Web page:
Today Edinburgh’s Michelin-starred, Scottish produce championing chef Tom Kitchin takes his place back in the kitchen with the legendary Pierre Koffmann at Selfridges fifth floor pop-up restaurant, as part of the London Restaurant Festival.
Kitchin did his time in the kitchen of La Tante Claire back when he was a young up and coming chef – a period he describes in his new cookbook ‘From nature to plate’ as “one of the hardest, most gruelling things I have ever experienced, but at the same time it was the best school I could have attended.”
We’ve all heard about how tough Koffmann’s kitchen at the iconic, three Michelin-starred London restaurant was, and Kitchin, who states in the book that he once nearly walked out after the Frenchman threw a bucket of potato peelings – water and all at him – continues: “Many times during my years with Koffmann I felt completely and utterly exhausted and broken, but I honestly believe that had I not done those years with him I would not be the chef I am today.”
But Kitchin kept on grafting, proving himself to Koffmann, and eventually striking up a very close relationship that would be the most formative of his career. When I caught up with the chef at his eponymous restaurant on the Leith waterfront in Edinburgh recently, he told us that he couldn’t wait to be reunited with his mentor, describing Koffmann as a “father figure.”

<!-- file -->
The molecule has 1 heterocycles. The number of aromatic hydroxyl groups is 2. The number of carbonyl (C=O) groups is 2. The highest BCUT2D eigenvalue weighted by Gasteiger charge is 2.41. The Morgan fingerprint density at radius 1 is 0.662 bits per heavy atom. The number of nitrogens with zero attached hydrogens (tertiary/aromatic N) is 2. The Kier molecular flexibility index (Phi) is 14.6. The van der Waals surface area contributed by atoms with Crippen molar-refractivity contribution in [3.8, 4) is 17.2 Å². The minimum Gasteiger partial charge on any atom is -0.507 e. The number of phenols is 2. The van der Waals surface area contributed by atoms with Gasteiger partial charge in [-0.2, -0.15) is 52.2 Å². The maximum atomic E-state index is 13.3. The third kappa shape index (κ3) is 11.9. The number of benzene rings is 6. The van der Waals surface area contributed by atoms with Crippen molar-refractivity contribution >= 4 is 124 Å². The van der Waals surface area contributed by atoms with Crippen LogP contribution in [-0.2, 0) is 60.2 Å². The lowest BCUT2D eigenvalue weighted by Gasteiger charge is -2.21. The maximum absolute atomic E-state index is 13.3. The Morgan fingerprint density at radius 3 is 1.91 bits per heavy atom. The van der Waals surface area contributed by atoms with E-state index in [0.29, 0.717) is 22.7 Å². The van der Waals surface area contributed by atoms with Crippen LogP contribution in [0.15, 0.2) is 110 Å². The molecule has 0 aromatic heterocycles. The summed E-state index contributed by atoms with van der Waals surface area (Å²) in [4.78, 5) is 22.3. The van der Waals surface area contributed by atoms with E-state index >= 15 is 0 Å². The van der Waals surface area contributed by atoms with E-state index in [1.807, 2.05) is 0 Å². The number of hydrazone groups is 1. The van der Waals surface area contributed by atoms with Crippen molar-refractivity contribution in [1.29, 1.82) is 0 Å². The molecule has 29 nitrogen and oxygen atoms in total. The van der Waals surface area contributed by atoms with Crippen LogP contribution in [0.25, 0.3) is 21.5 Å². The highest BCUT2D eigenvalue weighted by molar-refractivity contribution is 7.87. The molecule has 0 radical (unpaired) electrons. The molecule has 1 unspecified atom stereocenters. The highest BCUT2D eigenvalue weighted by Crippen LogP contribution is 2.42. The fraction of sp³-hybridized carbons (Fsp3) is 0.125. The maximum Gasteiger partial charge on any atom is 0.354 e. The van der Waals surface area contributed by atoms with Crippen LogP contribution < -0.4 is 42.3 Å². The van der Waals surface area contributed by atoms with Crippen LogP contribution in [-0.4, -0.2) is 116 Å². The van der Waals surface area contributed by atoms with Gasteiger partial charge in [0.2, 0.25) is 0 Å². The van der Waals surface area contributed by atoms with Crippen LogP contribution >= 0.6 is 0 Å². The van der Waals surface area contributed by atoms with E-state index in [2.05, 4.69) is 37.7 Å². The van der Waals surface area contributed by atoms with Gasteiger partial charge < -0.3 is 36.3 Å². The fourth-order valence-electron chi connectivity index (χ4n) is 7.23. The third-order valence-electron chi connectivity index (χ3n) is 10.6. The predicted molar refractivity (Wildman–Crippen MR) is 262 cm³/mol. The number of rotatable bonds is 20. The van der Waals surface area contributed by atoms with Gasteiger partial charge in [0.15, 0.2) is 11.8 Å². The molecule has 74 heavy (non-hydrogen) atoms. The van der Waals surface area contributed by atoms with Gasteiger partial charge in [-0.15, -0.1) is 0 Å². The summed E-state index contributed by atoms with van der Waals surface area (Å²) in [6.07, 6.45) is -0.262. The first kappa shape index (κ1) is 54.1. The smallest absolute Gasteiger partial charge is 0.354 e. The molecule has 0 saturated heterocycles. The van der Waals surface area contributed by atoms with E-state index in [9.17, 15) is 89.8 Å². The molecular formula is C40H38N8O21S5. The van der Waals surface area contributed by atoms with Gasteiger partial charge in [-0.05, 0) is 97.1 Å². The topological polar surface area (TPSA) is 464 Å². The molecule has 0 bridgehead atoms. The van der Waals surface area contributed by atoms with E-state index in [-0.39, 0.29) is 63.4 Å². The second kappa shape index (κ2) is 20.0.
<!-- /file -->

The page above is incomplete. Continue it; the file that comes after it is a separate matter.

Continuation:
“I’m looking forward to it,” he told me. “We have a very good relationship. I was with him for 5 years as a young lad and we’re still in touch. We talk on the phone a couple of times a week and he comes up now and then. All the cutlery and tableware used to open The Kitchin was bought off Koffmann from its resting place in a warehouse in Wimbledon at a friendly rate.
“He’s a really big person in my life and to go back and represent my restaurant at La Tante Claire is a really big honour and to get back in the kitchen with him will be great. Not only that, but they’ll be Eric [Chavot] and Helena [Puolakka] and Tom Aikens and all these old legends there which will be great.”
And what about the dynamic in the kitchen? “It will be different because we’re all grown up now – we’re our own chefs and our own people and when we worked under him we were very much his soldiers under his watchful eye – now we’ve developed into our own chefs in our own right. The restaurant really should be a celebration of what was La Tante Claire because it stopped so suddenly, because there’s a whole generation of chefs, critics and foodies who missed it – and they just hear about the pig’s trotter, the soufflé pistache and all these dishes that people have tried to replicate but couldn’t.
“There’s a whole era who have missed that. They don’t really understand what his food was – the simplicity of it, but also its complexity. He was an incredibly drilled master – he knew exactly what he wanted and if you didn’t deliver, he’d give you a hard time. He had this immense presence – you’d know you were in the presence of a great man and his knowledge and enjoyment of food is something else. There are very few people who possess that and you can learn so much from just observing that.”
High demand has led to Koffmann’s pop-up (originally only intended for the duration of the festival) to be extended to a month. There is only lunch availability left, if you want to bok a table call 020-7318-7778 or email firstname.lastname@example.org.
For more information on London Restaurant Festival visit: www.visitlondon.com/londonrestaurantfestival